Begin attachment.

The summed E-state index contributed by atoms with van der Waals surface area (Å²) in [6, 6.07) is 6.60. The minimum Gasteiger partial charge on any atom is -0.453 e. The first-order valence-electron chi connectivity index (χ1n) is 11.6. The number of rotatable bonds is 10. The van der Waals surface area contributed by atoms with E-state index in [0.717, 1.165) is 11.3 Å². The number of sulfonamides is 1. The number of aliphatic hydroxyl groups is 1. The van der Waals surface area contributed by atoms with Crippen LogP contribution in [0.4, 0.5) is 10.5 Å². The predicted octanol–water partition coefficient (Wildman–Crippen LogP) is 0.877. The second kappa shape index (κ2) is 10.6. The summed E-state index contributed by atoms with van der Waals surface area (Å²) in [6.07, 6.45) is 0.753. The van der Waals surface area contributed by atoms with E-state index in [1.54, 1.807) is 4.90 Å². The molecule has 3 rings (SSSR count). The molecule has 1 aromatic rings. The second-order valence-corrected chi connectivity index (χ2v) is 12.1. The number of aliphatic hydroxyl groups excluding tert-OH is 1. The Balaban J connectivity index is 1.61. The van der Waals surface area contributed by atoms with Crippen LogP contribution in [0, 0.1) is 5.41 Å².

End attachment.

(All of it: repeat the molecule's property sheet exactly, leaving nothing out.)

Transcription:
The summed E-state index contributed by atoms with van der Waals surface area (Å²) in [6, 6.07) is 6.60. The minimum Gasteiger partial charge on any atom is -0.453 e. The first-order valence-electron chi connectivity index (χ1n) is 11.6. The number of rotatable bonds is 10. The van der Waals surface area contributed by atoms with E-state index in [0.717, 1.165) is 11.3 Å². The number of sulfonamides is 1. The number of aliphatic hydroxyl groups is 1. The van der Waals surface area contributed by atoms with Crippen LogP contribution in [0.4, 0.5) is 10.5 Å². The predicted octanol–water partition coefficient (Wildman–Crippen LogP) is 0.877. The second kappa shape index (κ2) is 10.6. The summed E-state index contributed by atoms with van der Waals surface area (Å²) in [6.07, 6.45) is 0.753. The van der Waals surface area contributed by atoms with E-state index in [1.54, 1.807) is 4.90 Å². The molecule has 3 rings (SSSR count). The molecule has 1 aromatic rings. The second-order valence-corrected chi connectivity index (χ2v) is 12.1. The number of aliphatic hydroxyl groups excluding tert-OH is 1. The Balaban J connectivity index is 1.61. The van der Waals surface area contributed by atoms with Crippen LogP contribution in [0, 0.1) is 5.41 Å².